Biomedical Research Regulation Challenges in Countries in Transition: Georgian Experience

  • Karen Mulkijanyan Tbilisi State Medical University I. Kutateladze Institute of Pharmacochemistry; Georgian Association for Laboratory Animal Science (GALAS), Georgia
  • Levani Chitiashvili National Center for Disease Control and Public Health (NCDC); Georgian Association for Laboratory Animal Science (GALAS), Georgia
  • Marine Ramishvili National Center for Disease Control and Public Health (NCDC); Georgian Association for Laboratory Animal Science (GALAS), Georgia
  • Nino Megrelishvili David Aghmashenebeli University of Georgia (DAUG), Tbilisi, Georgia
Keywords: Biomedical research, legislation, laboratory animals, GALAS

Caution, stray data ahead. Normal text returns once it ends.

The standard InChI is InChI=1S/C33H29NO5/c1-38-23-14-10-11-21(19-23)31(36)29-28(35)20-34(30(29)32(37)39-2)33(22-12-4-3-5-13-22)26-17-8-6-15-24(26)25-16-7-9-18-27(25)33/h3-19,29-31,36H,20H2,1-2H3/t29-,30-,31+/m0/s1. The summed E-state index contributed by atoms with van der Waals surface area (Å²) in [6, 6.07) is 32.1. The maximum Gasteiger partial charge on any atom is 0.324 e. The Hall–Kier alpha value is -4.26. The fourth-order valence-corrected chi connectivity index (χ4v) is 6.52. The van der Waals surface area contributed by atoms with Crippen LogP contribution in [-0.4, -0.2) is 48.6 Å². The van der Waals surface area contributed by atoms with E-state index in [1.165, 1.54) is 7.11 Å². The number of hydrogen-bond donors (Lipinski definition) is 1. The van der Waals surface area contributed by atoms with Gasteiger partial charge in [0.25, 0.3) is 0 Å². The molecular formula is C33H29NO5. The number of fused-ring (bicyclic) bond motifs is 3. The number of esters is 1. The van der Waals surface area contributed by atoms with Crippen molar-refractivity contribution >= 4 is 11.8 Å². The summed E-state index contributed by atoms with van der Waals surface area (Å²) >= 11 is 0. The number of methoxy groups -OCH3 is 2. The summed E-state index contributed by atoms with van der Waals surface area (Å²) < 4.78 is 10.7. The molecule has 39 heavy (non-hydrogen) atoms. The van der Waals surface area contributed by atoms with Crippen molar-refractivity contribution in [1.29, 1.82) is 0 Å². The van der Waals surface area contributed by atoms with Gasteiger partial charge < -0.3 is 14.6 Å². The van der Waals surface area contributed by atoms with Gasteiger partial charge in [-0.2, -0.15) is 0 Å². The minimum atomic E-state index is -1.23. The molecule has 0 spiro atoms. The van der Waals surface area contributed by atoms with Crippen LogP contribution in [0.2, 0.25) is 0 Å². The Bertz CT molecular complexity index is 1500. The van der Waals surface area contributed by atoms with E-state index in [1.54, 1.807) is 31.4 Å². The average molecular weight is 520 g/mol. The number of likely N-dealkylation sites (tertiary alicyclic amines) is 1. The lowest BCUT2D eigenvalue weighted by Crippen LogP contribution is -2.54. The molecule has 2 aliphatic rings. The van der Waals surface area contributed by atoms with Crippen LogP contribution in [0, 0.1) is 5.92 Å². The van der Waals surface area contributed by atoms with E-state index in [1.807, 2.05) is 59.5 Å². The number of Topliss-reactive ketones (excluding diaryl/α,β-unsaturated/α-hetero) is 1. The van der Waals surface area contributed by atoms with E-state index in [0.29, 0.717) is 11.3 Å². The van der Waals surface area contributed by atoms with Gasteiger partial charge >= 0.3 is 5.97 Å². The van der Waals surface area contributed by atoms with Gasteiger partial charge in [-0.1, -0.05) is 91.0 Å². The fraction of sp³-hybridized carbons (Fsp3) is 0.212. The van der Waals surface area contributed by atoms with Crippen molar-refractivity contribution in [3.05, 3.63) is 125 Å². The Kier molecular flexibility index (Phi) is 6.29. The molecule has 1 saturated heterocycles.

Regulation of biomedical research is a complex task, including ethical aspects subdivided into issues related to research on humans and laboratory animals. Involvement of human subjects is under the strict guidance of relevant regulatory documents common to most countries. Regarding animals, these aspects may vary significantly in nations with different socio political and economic factors of transition. From the other side, contemporary biomedical research suggests, amongst other, close collaboration of scientific and educational institutions from different countries. In Georgia-like countries in transition, this process requires significant amendments to the legislation of biomedical research, as international state-of-the-art regulations require, on one hand, compliance with proper guidelines for use of laboratory animals involved in the research process, and on the other — relevant vivarium infrastructure and qualified staff. The current study aimed to collect opinions and experiences from the corresponding Georgian institutions and identify and propose step-by-step solutions to overcome existing challenges. To achieve the goal, we compiled a questionnaire about the management, conduction, and monitoring of biomedical research and sent it to relevant organizations. Questions concerning an institutional policy on the use of laboratory animals, staff qualifications, and infrastructure of units for animal housing/breeding (vivariums or similar), were included as well. The survey revealed the major gaps, among which yet absent national legislative framework appeared of greatest importance, as it allows most institutions’ authorities not to perceive the need to adopt accepted standards at their level. This leads to a decreased credibility of the research, and forces scientists to use international regulations that are quite challenging because of the current state of scientific infrastructure in countries in transition. To overcome the identified problems, we have proposed several solutions, such as a universal package of institutional regulations and a draft amendment to the existing legislation to form a national policy on animal welfare.

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